A Ukrainian Nurse who came to England nearly 20 years ago has described the torment he has been going through since Russian forces invaded his country.
Yuriy Bukovych, a Lead Nurse at Royal Star & Garter in Solihull, has parents, family and friends in the war-torn country, with many fighting on the front line.
The 46-year-old was a medic in the Ukrainian Army before coming to the UK to work in healthcare in 2003, and believes he would be fighting on the front line if he were still in his homeland.
Yuriy has been with Royal Star & Garter, a charity which provides loving, compassionate care to veterans and their partners living with disability or dementia, since 2011. He said the past few months had allowed him to understand what many residents in the Home would have experienced during WWII. He went on to praise them for the empathy, support and care they have shown him since the conflict started on 24 February.
The dad-of-two lives in Solihull.
“It’s very difficult to digest what’s been going on. My parents live in Khust, which is in the western part, and is currently considered one of the safer parts of Ukraine. But there’s no safe place in Ukraine as such, and my parents have to go into bomb shelters several times a day,” he said.
“I worry a lot about them – I don’t know if they’ll continue receiving their pension, if I will have to support them, if the city can cope with the hundreds of thousands of refugees it has. I worry about food supplies.”
Being a former Army medic, Yuriy knows many people who are now actively fighting Russian forces:
“A lot of my friends are on the front line. One of them is highly ranked in the Army and I’m keeping in touch with him.”
Yuriy said he was unaware of the invasion until he received an email from Royal Star & Garter’s Director of People, Kate Silver. He said:
“I woke up that morning not knowing what was happening. I saw on my phone that I had an email from Kate saying she was horrified with what she was seeing on TV, asking if I was OK, and saying that the charity was there for me should I need anything. I put the TV on and watched in disbelief. I felt numb.
“In the first two weeks I just couldn’t believe what I was seeing – it was so vicious and unprecedented. I would never have imagined that this was possible in the modern world, in modern Europe. It’s difficult to explain how I felt. We share so much culture, history, language with Russia, and yet they can be capable of such evil to a neighbour. I’m still shocked and speechless.”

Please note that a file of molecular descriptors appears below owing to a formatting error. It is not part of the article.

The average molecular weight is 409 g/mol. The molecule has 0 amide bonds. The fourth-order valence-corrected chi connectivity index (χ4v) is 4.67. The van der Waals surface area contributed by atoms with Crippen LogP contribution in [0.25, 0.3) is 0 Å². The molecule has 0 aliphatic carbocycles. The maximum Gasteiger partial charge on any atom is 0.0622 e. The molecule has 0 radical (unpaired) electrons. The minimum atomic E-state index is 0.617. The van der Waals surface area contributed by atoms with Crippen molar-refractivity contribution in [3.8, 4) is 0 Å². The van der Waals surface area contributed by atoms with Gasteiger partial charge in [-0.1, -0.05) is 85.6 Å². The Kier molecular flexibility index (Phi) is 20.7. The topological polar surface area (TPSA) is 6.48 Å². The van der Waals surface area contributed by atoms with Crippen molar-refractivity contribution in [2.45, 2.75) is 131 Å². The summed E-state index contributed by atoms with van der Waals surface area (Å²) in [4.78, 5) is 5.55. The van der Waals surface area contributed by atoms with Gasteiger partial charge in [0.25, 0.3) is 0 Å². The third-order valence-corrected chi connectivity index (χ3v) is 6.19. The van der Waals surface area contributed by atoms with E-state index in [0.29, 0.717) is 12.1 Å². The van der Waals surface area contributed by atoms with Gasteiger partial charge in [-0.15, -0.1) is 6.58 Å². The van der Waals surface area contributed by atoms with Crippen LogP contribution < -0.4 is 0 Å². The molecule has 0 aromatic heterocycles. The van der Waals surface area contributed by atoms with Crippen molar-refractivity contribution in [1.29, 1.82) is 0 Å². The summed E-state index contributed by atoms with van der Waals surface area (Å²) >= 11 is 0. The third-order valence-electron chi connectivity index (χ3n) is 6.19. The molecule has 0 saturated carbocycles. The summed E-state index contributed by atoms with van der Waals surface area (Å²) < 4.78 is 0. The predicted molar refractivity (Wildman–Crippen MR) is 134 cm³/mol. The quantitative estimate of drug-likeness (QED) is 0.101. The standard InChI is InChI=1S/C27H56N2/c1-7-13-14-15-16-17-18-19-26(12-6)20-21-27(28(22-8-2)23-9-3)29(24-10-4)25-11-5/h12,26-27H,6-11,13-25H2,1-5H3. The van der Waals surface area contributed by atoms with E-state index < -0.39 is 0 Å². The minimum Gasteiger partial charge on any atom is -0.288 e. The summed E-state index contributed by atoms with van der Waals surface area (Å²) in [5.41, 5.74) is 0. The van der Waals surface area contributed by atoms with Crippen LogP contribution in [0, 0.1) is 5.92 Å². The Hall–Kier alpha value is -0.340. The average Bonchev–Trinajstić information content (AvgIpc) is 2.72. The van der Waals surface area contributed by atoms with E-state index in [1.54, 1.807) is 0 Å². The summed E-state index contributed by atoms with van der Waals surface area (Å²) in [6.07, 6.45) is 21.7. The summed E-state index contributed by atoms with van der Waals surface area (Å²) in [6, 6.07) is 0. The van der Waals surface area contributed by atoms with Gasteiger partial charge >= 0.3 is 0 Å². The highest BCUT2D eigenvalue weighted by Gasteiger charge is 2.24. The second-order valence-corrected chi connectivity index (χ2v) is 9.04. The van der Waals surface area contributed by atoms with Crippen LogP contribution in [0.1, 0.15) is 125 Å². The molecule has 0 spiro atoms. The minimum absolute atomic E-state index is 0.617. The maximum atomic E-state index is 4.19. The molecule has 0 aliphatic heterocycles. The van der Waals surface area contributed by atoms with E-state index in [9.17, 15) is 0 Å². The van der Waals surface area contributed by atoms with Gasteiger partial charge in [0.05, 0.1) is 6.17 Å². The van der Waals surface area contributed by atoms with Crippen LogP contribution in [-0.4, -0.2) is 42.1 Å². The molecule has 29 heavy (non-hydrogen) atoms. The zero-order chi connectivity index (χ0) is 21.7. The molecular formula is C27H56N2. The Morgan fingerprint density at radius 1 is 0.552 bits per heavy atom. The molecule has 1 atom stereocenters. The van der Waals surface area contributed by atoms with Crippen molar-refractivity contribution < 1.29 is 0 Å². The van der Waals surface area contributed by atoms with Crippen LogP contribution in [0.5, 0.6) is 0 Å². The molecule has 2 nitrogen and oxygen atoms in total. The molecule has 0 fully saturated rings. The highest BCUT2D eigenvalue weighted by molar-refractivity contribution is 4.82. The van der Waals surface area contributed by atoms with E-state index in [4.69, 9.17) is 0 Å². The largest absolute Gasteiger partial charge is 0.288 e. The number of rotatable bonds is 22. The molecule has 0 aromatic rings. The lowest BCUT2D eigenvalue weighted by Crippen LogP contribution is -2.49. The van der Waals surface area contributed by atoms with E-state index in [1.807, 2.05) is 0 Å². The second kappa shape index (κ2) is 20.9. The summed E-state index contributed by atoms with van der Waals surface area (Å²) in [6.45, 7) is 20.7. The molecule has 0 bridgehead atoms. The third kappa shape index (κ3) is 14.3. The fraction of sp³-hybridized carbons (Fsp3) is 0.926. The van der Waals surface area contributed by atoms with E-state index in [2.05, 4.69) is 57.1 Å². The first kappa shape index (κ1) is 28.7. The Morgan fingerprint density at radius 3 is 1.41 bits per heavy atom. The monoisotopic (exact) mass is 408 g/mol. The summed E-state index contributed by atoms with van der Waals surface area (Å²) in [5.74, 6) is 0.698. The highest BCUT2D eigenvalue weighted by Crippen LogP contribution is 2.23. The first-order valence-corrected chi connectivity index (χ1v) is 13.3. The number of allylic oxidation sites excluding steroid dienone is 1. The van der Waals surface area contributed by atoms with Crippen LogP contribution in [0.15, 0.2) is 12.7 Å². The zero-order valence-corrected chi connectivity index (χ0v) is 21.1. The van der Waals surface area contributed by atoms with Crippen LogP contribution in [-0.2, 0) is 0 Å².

He has continued coming to work at Royal Star & Garter, saying it keeps his mind occupied and fully engaged. Several residents at the Home are WWII veterans, while many more lived through, and have memories of, the fight against Nazi Germany. Yuriy believes he now shares a new bond with them:
“They have been watching this unfold on TV, saying how horrified they are and asking me if there’s anything they can do. It made me more aware about what residents had to go through during WWII. Before I could only imagine, but now it’s so real to me and I understand what they experienced. It brought back a lot of memories for a lot of people here. I had a 100-year-old holding my hand and asking if I was OK. It made me realise how special this place is, and how special the residents are.”
This was further demonstrated when the charity, staff and residents helped raise over £900 for The British Red Cross’s Ukraine Crisis Appeal, through a raffle, tabletop sale and cake sale at the Solihull Home.
“The support I’ve had from the very first hours of the very first day of this war from Royal Star & Garter has been mindboggling. It’s proof that everyone really cares and I’m very grateful for that,” said Yuriy.
Jamie Stubbs, Home Manager at Royal Star & Garter in Solihull, said:
“It’s hard to imagine what Yuriy has been going through since the Russian invasion of Ukraine, but he has continued to come to work and deliver care with courage to our veterans. Staff and residents pride themselves on being part of the Royal Star & Garter family, and I’m delighted we are able to support him, and raise much-needed money for the Ukrainian relief effort.”